TJ Vallee has learned a lot about his sport since joining the Bridgewater State University wrestling team last year. But he already possessed the attributes that have made him the No. 1 ranked wrestler in New England in his division and weight class.

Physical and mental toughness were what led Vallee to a state title his senior year at Cony High School and they’ve served him well in college. He’s currently 17-1 and the top-ranked Division III wrestler in New England in the 197-pound weight class.

“He’s extremely strong,” Bridgewater State coach Jason York said. “His strength is his strength. Also his mentality. That’s what separates him from the rest of the kids in New England.”

Vallee struggled at times his freshman year at Bridgewater, competing in the 184-pound division. He finished at 10-9 while learning on the job.

He came into this season hoping he wouldn’t have to get down to 184 pounds for two reasons: His walking around weight is 215 pounds and the Bears already have an accomplished wrestler at 197.

“I came in hoping I wouldn’t have to cut to 184,” Vallee said. “Now it’s more winning the New England tournament and going on to the national championships.”

The New England championships will be held Feb. 25 at Wesleyan University in Middletown, Conn. Vallee expects plenty of competition from No. 2 ranked Phil Ernst of Roger Williams University and Travis Spencer of the University of Southern Maine. He’s also pushed every day in practice and weekly wrestle-offs from senior teammate Andrew Frazer. Frazer will likely be on the mat this weekend since Vallee is still suffering from the effects of a concussion he sustained last week in practice.

“He’ll be back in action Wednesday (vs. Roger Williams),” York said.

Vallee’s lone loss this season came against Jared Myhrberg of Cortland State when he was pinned in the first period.

“Each match you take something different from it,” Vallee said.

York, a former state champ at Bonny Eagle High School, said Vallee is a quick learner. And although his mental and physical toughness carry him through many of his matches, he’s improved in technique as well.

“He always listens, always wants to learn more,” York said. “He’s a great kid to coach.”

York said Vallee does a good job of staying on his feet and putting opponents on their backs. On those rare occasions Vallee finds himself on the mat, he doesn’t stay there long.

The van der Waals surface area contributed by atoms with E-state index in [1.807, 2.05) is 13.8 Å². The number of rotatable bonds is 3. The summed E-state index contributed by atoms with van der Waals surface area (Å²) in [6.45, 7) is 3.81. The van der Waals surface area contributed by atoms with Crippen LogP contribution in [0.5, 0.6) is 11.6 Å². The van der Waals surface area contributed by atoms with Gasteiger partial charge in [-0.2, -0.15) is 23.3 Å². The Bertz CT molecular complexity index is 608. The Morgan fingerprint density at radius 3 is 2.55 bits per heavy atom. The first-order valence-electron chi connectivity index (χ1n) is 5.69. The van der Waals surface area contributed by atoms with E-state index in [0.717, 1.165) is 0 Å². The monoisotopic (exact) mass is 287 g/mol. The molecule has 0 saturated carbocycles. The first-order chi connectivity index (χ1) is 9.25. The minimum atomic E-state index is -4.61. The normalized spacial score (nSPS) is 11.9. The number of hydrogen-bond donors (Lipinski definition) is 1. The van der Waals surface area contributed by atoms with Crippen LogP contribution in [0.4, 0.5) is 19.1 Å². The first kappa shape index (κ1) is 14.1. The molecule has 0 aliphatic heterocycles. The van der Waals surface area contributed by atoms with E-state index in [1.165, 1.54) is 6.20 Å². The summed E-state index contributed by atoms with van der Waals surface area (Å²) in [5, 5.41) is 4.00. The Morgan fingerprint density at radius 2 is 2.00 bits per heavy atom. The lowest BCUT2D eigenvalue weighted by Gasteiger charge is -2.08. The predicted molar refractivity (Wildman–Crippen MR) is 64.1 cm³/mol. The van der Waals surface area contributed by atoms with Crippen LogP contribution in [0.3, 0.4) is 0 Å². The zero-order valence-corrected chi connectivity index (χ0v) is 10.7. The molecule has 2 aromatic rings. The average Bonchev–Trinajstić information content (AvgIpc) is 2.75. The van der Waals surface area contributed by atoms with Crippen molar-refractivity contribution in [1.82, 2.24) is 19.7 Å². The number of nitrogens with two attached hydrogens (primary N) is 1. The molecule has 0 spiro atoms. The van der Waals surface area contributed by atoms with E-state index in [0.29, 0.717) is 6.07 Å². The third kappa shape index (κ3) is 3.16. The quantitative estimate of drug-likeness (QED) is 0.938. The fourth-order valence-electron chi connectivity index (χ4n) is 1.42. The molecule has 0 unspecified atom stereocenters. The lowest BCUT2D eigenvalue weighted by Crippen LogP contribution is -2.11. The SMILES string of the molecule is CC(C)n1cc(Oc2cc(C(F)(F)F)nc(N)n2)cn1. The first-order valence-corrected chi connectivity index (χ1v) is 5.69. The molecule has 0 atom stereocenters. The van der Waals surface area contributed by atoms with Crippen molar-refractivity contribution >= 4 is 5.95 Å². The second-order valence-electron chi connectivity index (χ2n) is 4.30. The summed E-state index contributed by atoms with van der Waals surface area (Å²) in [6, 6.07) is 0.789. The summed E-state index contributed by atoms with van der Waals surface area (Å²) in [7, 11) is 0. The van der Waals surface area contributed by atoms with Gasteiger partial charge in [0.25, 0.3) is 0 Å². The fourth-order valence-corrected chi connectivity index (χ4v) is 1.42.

“People can’t hold him down this year like they did last year,” York said. Experience rather than technique is Vallee’s next step in his progress, York said.

“He’s right there,” York said. “He’s knocking on the door. You don‘t need to be a great technician. The things he does well he does well. It’s basically just little things.”

Vallee compiled an impressive record at Cony, setting a school record for wins with 177 and pins with 113. He also was a standout football and baseball player and played lacrosse his senior year. Through it all, he worked to improve his strength and fitness and continues to do so.

“During the offseason I run and lift twice a day,” he said. Vallee said the experience he gained last season showed him he could “hang with the college guys.”

He also learned another valuable lesson last month when he was confronted by five men while just off campus in Bridgewater.

“There were words said,” Vallee said. “I said something back.”

A fight ensued and Vallee sustained a superficial knife wound to his chest. No one has been charged in the incident so far.

“I was actually lucky to walk away,” Vallee said. Added York: “Next time walk away, it’s not worth it.”

The confrontation aside, Vallee has enjoyed his time at school. “I love Bridgewater, “ he said. “I love all the guys on my team, it’s really close-knit.”

Vallee has also thrived in the classroom, achieving a 3.7 GPA last semester. An exercise science major, he plans to attend chiropractic school after graduation.

Gary Hawkins — 621-5638

[email protected]


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